Stocks that meet criterion across all themes — Value, Quality, and Sentiment — can help insulate portfolios from market gyrations. Assessing stocks through a robust, multi-dimensional approach is pivotal to building resilient portfolios for the long term.
The Active Quantitative Equity (AQE) team evaluates a broad range of metrics to forge a multi-dimensional view of stocks, based on key themes of Value, Quality, and Sentiment. We believe that it is important to assess stocks across all three dimensions, preferring names with attractive valuations, high quality fundamentals, and positive sentiment. Stocks that meet all these three criterion give us greater confidence over the long term and help insulate portfolios from sudden and unexpected market pivots.
As highlighted over the past few months, Sentiment has been a key topic that the team has closely analyzed over the course of 2022. Our proprietary measures of Sentiment incorporate many elements including price and volume data, supply chain linkages, hedge fund positioning, and analyst earnings estimate trends. By assessing many aspects of investor sentiment, the team acquires many angles of information which helps us to project potential stronger performers.
As noted in our November commentary, there was a sharp but abbreviated Sentiment reversal in the month. However, due to a relatively swift recovery that followed, most of the losses were recouped by the end of the month — and a true price momentum crash was avoided. This was a cautionary tale for investors. The continued volatility and macroeconomic uncertainty increased the likelihood that a true price momentum reversal, a persistent reversal inflicting greater realized losses, was potentially on the horizon. Fast forward two months, and this is exactly what unfolded in January 2023. The AQE team observed a continuous reversal throughout the month, where we saw basic momentum underperform in 15 out of 22 trading days. The more persistent momentum reversal in January led to the second worst decline in momentum factor performance since the Global Financial Crisis (GFC). It was a similar story for our proprietary sentiment signal which captures more than price momentum. January was one of the worst months since the GFC, as high sentiment underperformed low sentiment by over -12% (see Figure 1). Similarly, high risk names outperformed low risk by more than 10%. Expanding on this point further, the spread of the extreme intersection of these dimensions — high risk low sentiment versus low risk high sentiment — was nearly twice as large in magnitude, down over -20%.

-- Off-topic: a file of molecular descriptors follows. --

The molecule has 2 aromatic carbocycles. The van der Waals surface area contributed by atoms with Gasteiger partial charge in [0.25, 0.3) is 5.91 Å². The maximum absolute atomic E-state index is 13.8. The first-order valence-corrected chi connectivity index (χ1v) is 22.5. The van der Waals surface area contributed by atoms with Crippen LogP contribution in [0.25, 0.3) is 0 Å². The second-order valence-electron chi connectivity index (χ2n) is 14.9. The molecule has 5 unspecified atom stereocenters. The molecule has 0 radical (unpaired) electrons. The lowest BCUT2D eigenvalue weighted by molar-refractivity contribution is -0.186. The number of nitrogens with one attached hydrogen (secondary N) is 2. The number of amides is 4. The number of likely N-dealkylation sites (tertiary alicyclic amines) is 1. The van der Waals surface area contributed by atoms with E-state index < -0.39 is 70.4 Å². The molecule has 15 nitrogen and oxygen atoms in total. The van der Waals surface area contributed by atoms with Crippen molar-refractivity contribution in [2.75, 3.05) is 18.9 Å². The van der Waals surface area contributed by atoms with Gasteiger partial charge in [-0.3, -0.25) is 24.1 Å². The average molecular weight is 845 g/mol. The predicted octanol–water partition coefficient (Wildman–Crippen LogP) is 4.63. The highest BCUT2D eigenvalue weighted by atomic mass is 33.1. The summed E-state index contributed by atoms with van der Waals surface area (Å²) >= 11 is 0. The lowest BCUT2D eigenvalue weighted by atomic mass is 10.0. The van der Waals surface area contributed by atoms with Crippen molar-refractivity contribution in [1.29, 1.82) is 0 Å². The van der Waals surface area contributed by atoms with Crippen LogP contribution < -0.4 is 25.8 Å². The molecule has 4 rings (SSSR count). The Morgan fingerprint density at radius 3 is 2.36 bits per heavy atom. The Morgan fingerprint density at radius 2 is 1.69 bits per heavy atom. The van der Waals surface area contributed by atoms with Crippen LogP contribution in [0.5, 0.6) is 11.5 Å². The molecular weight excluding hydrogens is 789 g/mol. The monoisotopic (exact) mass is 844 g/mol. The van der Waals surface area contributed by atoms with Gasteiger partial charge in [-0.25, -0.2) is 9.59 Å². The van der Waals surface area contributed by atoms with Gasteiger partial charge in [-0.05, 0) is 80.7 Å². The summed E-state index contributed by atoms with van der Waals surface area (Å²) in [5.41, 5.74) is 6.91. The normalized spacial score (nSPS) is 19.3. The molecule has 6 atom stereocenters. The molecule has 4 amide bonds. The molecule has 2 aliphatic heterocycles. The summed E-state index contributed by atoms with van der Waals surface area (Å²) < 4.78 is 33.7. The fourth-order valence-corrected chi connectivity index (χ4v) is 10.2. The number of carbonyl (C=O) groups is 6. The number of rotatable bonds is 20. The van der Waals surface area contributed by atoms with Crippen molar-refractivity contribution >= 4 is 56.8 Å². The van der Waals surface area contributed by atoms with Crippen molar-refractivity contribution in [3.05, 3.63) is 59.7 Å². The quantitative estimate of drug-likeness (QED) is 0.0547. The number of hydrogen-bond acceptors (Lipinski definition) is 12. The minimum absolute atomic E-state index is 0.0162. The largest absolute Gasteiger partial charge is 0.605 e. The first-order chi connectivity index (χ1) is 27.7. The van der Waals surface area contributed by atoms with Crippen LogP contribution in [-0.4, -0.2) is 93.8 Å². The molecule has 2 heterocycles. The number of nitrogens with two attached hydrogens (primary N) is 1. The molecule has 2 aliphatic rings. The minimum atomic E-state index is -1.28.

Figure 1 Sentiment, Risk, and Intersection Quintile Returns
Digging deeper into the composition of these intersection cohorts within the highest risk low sentiment group, we observed that the strongest performers had relative weak Quality metrics and those names with adequate scores tended to have expensive valuations. Importantly, we believe it is critical to assess stocks across all dimensions when building a portfolio to be successful over full market cycles. Securities that exhibit attractive valuations, high quality fundamentals, and positive sentiment give us greater confidence of stock performance over the long term.
Switching gears to the high sentiment, low risk cohort, we detected some interesting trends. We found that many of the top detractors had extremely strong Quality profiles and compelling valuations — or in other words, names that met all the criterion. These stocks were primarily consumer and health care names that in our team’s view appear to be better positioned to weather a market storm and to produce positive earnings over several market cycles.
It is no secret that Sentiment reversals occur and will continue to persist over the course of future market cycles. This pattern underscores the importance of why the AQE team feels it is so critical to also consider other attributes such as Quality and Value when constructing a portfolio. Broadly, by assessing all factors — Value, Quality, and Sentiment — the team is able to build a more robust and resilient portfolio in order to more effectively navigate sharp capitulations in market sentiment.